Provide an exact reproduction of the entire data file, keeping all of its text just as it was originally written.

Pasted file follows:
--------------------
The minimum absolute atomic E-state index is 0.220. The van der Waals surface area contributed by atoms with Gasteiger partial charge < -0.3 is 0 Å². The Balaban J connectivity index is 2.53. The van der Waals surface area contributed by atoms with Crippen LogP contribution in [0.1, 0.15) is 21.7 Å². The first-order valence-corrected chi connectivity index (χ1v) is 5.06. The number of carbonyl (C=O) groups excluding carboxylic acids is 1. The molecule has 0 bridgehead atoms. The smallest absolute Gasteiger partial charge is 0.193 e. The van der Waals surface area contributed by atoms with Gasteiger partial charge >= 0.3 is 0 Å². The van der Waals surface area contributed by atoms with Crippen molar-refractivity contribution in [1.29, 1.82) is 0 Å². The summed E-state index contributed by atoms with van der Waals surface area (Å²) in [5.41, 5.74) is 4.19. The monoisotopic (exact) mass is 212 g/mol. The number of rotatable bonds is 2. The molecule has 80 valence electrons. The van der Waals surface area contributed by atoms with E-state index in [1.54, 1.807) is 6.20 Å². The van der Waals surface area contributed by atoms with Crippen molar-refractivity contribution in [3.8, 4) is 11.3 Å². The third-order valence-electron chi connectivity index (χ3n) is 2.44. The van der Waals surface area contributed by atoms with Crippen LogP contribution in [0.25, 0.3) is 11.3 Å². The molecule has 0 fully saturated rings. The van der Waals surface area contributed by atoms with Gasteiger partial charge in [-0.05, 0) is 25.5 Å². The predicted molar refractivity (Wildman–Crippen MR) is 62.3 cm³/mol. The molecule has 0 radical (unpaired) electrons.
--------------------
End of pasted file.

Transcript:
The minimum absolute atomic E-state index is 0.220. The van der Waals surface area contributed by atoms with Gasteiger partial charge < -0.3 is 0 Å². The Balaban J connectivity index is 2.53. The van der Waals surface area contributed by atoms with Crippen LogP contribution in [0.1, 0.15) is 21.7 Å². The first-order valence-corrected chi connectivity index (χ1v) is 5.06. The number of carbonyl (C=O) groups excluding carboxylic acids is 1. The molecule has 0 bridgehead atoms. The smallest absolute Gasteiger partial charge is 0.193 e. The van der Waals surface area contributed by atoms with Gasteiger partial charge >= 0.3 is 0 Å². The van der Waals surface area contributed by atoms with Crippen molar-refractivity contribution in [1.29, 1.82) is 0 Å². The summed E-state index contributed by atoms with van der Waals surface area (Å²) in [5.41, 5.74) is 4.19. The monoisotopic (exact) mass is 212 g/mol. The number of rotatable bonds is 2. The molecule has 80 valence electrons. The van der Waals surface area contributed by atoms with E-state index in [1.54, 1.807) is 6.20 Å². The van der Waals surface area contributed by atoms with Crippen molar-refractivity contribution in [3.8, 4) is 11.3 Å². The third-order valence-electron chi connectivity index (χ3n) is 2.44. The van der Waals surface area contributed by atoms with Crippen LogP contribution in [0.25, 0.3) is 11.3 Å². The molecule has 0 fully saturated rings. The van der Waals surface area contributed by atoms with Gasteiger partial charge in [-0.05, 0) is 25.5 Å². The predicted molar refractivity (Wildman–Crippen MR) is 62.3 cm³/mol. The molecule has 0 radical (unpaired) electrons.